Abnormal eye movements
A 52-year-old man with a history of degenerative joint disease, migraines, and viral encephalitis 15 years prior presented to the Emergency Department with two weeks of progressive back pain, maculopapular rash, fever, night sweats, headache, and photophobia following a trip to Indiana. A CT brain without contrast was unremarkable. A subsequent MRI brain with and without contrast and MRI spine were performed, and no causative pathology was identified. An atraumatic lumbar puncture showed normal glucose concentration, increased protein concentration (49 mg/dl; reference range 15 to 45 mg/dL), and 109 nucleated cells, 63 neutrophils, and 31 lymphocytes. He was started on intravenous vancomycin, ceftriaxone, and acyclovir and admitted due to concern for meningitis. On hospital day one he developed involuntary abnormal eye movements, which were intermittent until hospital day two, when they became constant and debilitating.
Repeat MRI Brain with and without contrast: Unremarkable
Repeat Lumbar puncture
Based on the patient’s clinical findings of chaotic, macrosaccadic eye movements with myoclonus, he was diagnosed with opsoclonus-myoclonus syndrome. An extensive systemic work-up was performed, as detailed above. The immunology team was consulted for therapeutic options for his opsoclonus-myoclonus syndrome in the setting of active West Nile virus encephalitis. Initially, they recommended 1 gram of methylprednisolone daily for three days, but the patient was unable to tolerate this due to severe psychosis. He went on to receive three days of intravenous immunoglobulin (IVIg) with minimal improvement. Five days after the last IVIg dose, he was given 1 gram of IV rituximab with a second dose given 10 days later. His opsoclonus and myoclonus started to improve after the first rituximab dose and were markedly improved after the second dose. Following discharge, he was maintained on rituximab and mycophenolate mofetil (Cellcept). At his one-month follow-up visit, his ophthalmic exam had returned to normal, and by his three-month follow-up visit, he was able to ambulate without aid.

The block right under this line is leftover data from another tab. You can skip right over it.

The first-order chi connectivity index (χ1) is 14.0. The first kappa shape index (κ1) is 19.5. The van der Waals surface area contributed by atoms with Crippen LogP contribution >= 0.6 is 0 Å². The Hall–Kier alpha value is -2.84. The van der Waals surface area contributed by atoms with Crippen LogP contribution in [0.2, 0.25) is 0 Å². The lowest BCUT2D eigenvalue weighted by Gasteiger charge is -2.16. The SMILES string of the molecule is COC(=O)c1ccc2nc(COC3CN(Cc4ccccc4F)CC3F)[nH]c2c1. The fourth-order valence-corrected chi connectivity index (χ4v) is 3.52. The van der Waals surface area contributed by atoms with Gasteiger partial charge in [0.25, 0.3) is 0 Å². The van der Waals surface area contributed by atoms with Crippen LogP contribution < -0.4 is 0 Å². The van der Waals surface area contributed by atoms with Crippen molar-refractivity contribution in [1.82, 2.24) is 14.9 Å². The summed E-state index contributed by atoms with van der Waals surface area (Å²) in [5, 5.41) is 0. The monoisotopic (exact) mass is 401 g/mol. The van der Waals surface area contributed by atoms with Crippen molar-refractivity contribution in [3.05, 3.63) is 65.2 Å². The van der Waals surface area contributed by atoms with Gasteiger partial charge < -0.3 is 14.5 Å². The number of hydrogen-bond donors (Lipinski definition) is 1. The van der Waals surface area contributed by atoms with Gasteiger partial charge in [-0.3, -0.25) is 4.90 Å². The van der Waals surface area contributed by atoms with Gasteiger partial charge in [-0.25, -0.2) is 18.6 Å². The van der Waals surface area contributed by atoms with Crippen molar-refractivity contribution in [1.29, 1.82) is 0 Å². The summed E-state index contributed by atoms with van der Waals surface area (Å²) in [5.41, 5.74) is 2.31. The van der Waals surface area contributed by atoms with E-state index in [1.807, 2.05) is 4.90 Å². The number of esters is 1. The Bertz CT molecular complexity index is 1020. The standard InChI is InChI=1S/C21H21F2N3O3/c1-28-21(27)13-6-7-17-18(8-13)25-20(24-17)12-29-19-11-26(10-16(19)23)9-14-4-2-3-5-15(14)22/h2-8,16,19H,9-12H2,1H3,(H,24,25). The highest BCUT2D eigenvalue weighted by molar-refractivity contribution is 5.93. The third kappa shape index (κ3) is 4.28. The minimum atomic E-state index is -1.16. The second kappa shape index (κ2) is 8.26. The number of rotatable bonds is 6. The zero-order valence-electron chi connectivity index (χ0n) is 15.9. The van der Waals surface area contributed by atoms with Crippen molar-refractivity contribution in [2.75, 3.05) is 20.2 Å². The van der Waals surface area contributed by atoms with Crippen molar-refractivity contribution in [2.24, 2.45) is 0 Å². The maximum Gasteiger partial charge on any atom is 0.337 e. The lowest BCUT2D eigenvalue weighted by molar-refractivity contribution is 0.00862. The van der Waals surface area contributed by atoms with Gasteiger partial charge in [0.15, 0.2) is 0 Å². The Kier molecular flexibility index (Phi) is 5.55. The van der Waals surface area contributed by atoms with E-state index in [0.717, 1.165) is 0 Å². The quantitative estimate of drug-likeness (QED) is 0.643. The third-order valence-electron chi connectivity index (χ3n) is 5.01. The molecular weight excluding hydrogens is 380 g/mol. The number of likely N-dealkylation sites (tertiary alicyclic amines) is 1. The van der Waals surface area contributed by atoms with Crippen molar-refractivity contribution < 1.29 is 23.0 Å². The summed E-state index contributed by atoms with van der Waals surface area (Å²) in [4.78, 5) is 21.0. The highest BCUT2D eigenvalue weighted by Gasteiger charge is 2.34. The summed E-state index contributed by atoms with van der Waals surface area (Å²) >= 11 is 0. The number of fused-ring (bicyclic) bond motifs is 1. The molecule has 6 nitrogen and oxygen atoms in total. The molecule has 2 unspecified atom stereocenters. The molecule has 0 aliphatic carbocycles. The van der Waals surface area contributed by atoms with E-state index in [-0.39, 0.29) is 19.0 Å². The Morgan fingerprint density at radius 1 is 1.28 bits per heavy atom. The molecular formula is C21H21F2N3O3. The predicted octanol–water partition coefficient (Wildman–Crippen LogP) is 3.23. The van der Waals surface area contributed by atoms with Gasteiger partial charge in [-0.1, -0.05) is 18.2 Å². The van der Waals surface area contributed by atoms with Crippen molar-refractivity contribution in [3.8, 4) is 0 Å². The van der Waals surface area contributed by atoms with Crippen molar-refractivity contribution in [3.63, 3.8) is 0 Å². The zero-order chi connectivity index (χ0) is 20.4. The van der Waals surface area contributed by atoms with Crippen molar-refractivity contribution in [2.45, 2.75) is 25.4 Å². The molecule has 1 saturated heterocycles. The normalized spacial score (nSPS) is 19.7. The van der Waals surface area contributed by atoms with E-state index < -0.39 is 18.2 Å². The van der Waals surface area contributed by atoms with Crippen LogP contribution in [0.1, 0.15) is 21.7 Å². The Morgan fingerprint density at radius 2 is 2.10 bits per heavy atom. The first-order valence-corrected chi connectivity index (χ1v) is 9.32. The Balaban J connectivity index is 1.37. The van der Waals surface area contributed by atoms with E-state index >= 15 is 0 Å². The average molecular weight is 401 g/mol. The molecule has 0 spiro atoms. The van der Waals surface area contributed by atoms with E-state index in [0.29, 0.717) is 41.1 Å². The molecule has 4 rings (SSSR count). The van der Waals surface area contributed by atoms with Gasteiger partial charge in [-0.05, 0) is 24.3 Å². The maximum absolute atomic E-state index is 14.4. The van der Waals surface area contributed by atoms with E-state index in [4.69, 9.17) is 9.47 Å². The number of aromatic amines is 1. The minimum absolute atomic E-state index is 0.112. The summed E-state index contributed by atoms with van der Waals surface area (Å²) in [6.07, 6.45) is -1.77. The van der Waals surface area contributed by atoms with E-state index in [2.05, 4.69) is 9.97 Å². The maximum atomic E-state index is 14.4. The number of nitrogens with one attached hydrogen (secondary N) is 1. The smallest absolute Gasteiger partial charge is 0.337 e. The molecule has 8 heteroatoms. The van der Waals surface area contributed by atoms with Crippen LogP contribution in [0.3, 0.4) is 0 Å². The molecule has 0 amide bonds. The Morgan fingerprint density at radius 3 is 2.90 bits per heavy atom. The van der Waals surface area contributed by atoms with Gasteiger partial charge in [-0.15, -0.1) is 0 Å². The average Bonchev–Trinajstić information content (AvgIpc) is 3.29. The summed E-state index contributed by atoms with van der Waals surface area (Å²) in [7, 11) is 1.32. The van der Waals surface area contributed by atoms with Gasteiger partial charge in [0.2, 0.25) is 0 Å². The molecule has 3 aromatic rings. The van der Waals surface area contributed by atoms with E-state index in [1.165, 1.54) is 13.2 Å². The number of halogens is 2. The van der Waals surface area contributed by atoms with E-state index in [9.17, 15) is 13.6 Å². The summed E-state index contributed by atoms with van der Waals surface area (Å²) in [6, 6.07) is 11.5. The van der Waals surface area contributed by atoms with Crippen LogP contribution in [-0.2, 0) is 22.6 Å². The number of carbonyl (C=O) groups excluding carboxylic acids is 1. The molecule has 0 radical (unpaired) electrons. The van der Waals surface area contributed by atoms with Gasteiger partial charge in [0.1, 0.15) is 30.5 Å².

Opsoclonus-myoclonus syndrome (OMS), alternately known as opsoclonus-myoclonus ataxia or dancing eye syndrome, is a disorder characterized by involuntary, multidirectional eye movements with myoclonic jerks of the limbs and trunk with or without ataxia (1). Eye movements in opsoclonus have a high frequency and large amplitude. The saccades may be vertical and horizontal and lack an intersaccadic interval.
OMS is exceedingly rare, with an estimated incidence of 1 per 5 million people per year (2). The etiologies of OMS may be divided into three main categories: paraneoplastic, para-infectious, and idiopathic. The type of primary malignancy identified in paraneoplastic cases varies based on age. In children, roughly 50% of OMS may be attributed to neuroblastoma or tumors of neural crest origin (3). A recent review of 116 adult onset OMS cases in the literature reported 51% of cases were paraneoplastic in etiology (4). Female adults under 40 years of age are most likely to develop paraneoplastic OMS secondary to ovarian teratoma, whereas adults over 40 years most often develop OMS in the setting of small cell lung cancer, breast cancer, or ovarian malignancies (5). In the second category, para-infectious OMS has been described in association with streptococcal infection, Lyme disease, varicella zoster, HIV/AIDS, and others (6). Most other cases of OMS are idiopathic, although rare cases also have been reported in association with toxic and metabolic abnormalities (4).
West Nile virus is a flavivirus first described in Uganda in 1937. It is spread by mosquitoes, with most cases in the United States presenting in the summer and fall. According to the Centers for Disease Control and Prevention, one in five people infected with West Nile virus develop symptoms. Of these people, one in 150 develop a CNS illness (e.g., encephalitis and meningitis), with a 10% mortality rate (7). At timing of this publication, only eight cases of OMS have been reported due to West Nile virus (8).
The pathophysiology of OMS remains largely unknown but is thought to be related to dysfunction in the generation of saccades. There are two leading hypotheses. The first points to cerebellar dysfunction. In general, the cerebellum is responsible for fine tuning of saccadic eye movements, including saccadic speed, accuracy, and neural integration (1). Purkinje cell dysfunction in the cerebellar vermis could cause disinhibition of neurons within the caudal vestigial nucleus leading to saccadic dysregulation. The second hypothesis implicates damage to omnipause cells, which normally inhibit saccade-generating burst neurons in the parapontine reticular formation and prevent unwanted saccades. Both posited mechanisms result in uncontrolled, involuntary horizontal, vertical, and torsional saccadic intrusions that persist even during sleep and with eyelid closure (1 ,6).It is worth clarifying that OMS is not directly due to infection, neoplasm, or metabolic insult. Rather it is thought to be due to immune response to neoplasm, infection, or other cause (5). Our patient had a past history of viral encephalitis. It is likely that his immune system was primed by cryptic neuronal antigens exposed during the inflammatory response of that prior episode.